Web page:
Health Care Reform

Final Rules on 90-Day Waiting Period Limitation

Group Health Plans Must Comply Beginning in 2014

Final rules address the requirement in the Affordable Care Act that group health plans limit any waiting period to 90 days, effective for plan years beginning on or after January 1, 2014. A waiting period is the period of time that must pass before coverage for an employee or dependent who is otherwise eligible to enroll under the terms of a group health plan can become effective

Key Highlights
The final rules retain many of the provisions outlined in previously issued proposed regulations, such as the approach for applying waiting periods to variable-hour employees in cases in which a specified number of hours of service per period is a plan eligibility condition. Specifically, the final rules provide that:

  • All calendar days are counted for purposes of the 90-day limit, including weekends and holidays, beginning on the individual’s enrollment date;
  • Coverage is not required to be offered to any particular individual or class of individuals;
  • The requirement that employees complete a certain number of hours before becoming eligible for coverage is generally allowed as long as the requirement is capped at 1200 hours;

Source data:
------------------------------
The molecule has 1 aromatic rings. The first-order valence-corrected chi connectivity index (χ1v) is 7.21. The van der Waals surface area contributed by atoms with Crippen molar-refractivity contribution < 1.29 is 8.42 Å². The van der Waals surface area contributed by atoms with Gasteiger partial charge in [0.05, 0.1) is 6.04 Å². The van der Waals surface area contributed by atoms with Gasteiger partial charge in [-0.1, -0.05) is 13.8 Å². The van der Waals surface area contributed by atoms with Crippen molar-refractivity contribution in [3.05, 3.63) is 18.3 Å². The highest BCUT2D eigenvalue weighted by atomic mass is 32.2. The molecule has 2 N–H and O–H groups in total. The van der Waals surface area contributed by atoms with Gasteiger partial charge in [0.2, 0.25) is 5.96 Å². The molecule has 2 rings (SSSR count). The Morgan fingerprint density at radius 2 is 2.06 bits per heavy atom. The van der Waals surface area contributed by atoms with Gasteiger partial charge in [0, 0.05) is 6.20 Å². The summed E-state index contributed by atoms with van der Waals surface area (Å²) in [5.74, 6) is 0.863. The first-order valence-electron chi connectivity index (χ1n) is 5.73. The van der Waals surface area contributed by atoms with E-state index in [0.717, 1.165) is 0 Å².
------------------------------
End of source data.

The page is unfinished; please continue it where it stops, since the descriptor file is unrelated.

• A former employee who is rehired may be treated as newly eligible for coverage upon rehire and, therefore, may be required to meet the plan’s eligibility criteria and satisfy the waiting period anew, if reasonable under the circumstances; and
  • A requirement to successfully complete a reasonable and bona fide employment-based orientation period may be imposed as a condition for eligibility for coverage under a plan (a companion proposed rule would limit the maximum duration of an otherwise permissible orientation period to one month).

For plan years beginning in 2014, plans may comply with either thepreviously proposed regulations or the final rules (effective for plan years beginning on or after January 1, 2015).


The 5 Pillars of Risk Control

Whatever kind of business you run, there are bound to be at least a few risks involved. Learning how to control those risks not only keeps customers and employees safe, but also benefits your bottom line.

Learn five techniques for controlling risk in your company by downloading your free copy of “The 5 Pillars of Risk Control” today.